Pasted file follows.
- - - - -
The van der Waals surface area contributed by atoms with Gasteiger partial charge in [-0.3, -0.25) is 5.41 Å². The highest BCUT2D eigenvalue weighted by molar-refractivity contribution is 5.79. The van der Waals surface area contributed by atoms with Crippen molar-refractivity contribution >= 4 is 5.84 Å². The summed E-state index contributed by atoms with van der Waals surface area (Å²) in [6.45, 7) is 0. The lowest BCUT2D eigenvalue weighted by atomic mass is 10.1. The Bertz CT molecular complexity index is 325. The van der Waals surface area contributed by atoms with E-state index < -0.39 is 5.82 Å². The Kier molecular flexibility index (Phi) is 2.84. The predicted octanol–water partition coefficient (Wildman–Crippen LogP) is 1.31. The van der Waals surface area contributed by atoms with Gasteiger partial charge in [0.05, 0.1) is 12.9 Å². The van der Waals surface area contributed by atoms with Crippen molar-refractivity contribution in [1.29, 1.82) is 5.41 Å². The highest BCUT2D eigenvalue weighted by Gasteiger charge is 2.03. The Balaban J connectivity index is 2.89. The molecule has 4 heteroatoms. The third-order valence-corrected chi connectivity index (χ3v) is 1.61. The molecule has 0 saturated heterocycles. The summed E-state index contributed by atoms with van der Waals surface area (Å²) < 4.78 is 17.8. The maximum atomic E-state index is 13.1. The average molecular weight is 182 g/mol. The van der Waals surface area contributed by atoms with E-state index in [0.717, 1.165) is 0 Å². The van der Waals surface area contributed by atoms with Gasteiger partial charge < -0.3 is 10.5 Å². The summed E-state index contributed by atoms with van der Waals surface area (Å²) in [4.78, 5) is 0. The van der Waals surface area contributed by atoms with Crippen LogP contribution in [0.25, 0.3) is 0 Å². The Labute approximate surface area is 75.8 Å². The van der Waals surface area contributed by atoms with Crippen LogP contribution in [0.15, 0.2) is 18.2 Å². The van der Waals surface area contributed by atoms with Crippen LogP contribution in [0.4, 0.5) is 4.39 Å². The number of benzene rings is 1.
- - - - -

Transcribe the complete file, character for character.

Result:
The van der Waals surface area contributed by atoms with Gasteiger partial charge in [-0.3, -0.25) is 5.41 Å². The highest BCUT2D eigenvalue weighted by molar-refractivity contribution is 5.79. The van der Waals surface area contributed by atoms with Crippen molar-refractivity contribution >= 4 is 5.84 Å². The summed E-state index contributed by atoms with van der Waals surface area (Å²) in [6.45, 7) is 0. The lowest BCUT2D eigenvalue weighted by atomic mass is 10.1. The Bertz CT molecular complexity index is 325. The van der Waals surface area contributed by atoms with E-state index < -0.39 is 5.82 Å². The Kier molecular flexibility index (Phi) is 2.84. The predicted octanol–water partition coefficient (Wildman–Crippen LogP) is 1.31. The van der Waals surface area contributed by atoms with Gasteiger partial charge in [0.05, 0.1) is 12.9 Å². The van der Waals surface area contributed by atoms with Crippen molar-refractivity contribution in [1.29, 1.82) is 5.41 Å². The highest BCUT2D eigenvalue weighted by Gasteiger charge is 2.03. The Balaban J connectivity index is 2.89. The molecule has 4 heteroatoms. The third-order valence-corrected chi connectivity index (χ3v) is 1.61. The molecule has 0 saturated heterocycles. The summed E-state index contributed by atoms with van der Waals surface area (Å²) < 4.78 is 17.8. The maximum atomic E-state index is 13.1. The average molecular weight is 182 g/mol. The van der Waals surface area contributed by atoms with E-state index in [0.717, 1.165) is 0 Å². The van der Waals surface area contributed by atoms with Gasteiger partial charge < -0.3 is 10.5 Å². The summed E-state index contributed by atoms with van der Waals surface area (Å²) in [4.78, 5) is 0. The van der Waals surface area contributed by atoms with Crippen LogP contribution in [0.25, 0.3) is 0 Å². The Labute approximate surface area is 75.8 Å². The van der Waals surface area contributed by atoms with Crippen LogP contribution in [0.15, 0.2) is 18.2 Å². The van der Waals surface area contributed by atoms with Crippen LogP contribution in [0.4, 0.5) is 4.39 Å². The number of benzene rings is 1.